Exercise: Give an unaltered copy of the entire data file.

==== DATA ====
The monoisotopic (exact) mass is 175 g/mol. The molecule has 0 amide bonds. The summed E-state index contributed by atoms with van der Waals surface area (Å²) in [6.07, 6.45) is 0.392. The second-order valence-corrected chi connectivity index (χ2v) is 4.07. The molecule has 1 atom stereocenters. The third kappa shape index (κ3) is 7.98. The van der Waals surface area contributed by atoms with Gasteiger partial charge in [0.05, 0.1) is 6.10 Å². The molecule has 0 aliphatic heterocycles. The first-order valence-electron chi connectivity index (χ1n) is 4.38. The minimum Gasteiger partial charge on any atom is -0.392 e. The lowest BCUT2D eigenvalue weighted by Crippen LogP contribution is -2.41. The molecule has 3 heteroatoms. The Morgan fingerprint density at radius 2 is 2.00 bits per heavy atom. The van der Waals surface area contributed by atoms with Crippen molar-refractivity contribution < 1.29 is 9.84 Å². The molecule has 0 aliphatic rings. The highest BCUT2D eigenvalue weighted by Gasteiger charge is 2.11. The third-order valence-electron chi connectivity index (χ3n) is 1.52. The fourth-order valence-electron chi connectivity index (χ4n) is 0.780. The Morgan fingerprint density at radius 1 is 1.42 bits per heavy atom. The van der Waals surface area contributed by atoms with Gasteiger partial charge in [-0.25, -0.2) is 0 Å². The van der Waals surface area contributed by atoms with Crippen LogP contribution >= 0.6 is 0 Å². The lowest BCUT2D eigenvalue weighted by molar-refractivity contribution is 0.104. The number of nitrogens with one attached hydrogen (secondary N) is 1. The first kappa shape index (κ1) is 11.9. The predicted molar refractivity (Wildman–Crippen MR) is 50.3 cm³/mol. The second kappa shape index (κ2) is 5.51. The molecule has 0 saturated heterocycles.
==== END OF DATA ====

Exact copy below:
The monoisotopic (exact) mass is 175 g/mol. The molecule has 0 amide bonds. The summed E-state index contributed by atoms with van der Waals surface area (Å²) in [6.07, 6.45) is 0.392. The second-order valence-corrected chi connectivity index (χ2v) is 4.07. The molecule has 1 atom stereocenters. The third kappa shape index (κ3) is 7.98. The van der Waals surface area contributed by atoms with Gasteiger partial charge in [0.05, 0.1) is 6.10 Å². The molecule has 0 aliphatic heterocycles. The first-order valence-electron chi connectivity index (χ1n) is 4.38. The minimum Gasteiger partial charge on any atom is -0.392 e. The lowest BCUT2D eigenvalue weighted by Crippen LogP contribution is -2.41. The molecule has 3 heteroatoms. The Morgan fingerprint density at radius 2 is 2.00 bits per heavy atom. The van der Waals surface area contributed by atoms with Crippen molar-refractivity contribution < 1.29 is 9.84 Å². The molecule has 0 aliphatic rings. The highest BCUT2D eigenvalue weighted by Gasteiger charge is 2.11. The third-order valence-electron chi connectivity index (χ3n) is 1.52. The fourth-order valence-electron chi connectivity index (χ4n) is 0.780. The Morgan fingerprint density at radius 1 is 1.42 bits per heavy atom. The van der Waals surface area contributed by atoms with Gasteiger partial charge in [-0.25, -0.2) is 0 Å². The van der Waals surface area contributed by atoms with Crippen LogP contribution >= 0.6 is 0 Å². The lowest BCUT2D eigenvalue weighted by molar-refractivity contribution is 0.104. The number of nitrogens with one attached hydrogen (secondary N) is 1. The first kappa shape index (κ1) is 11.9. The predicted molar refractivity (Wildman–Crippen MR) is 50.3 cm³/mol. The second kappa shape index (κ2) is 5.51. The molecule has 0 saturated heterocycles.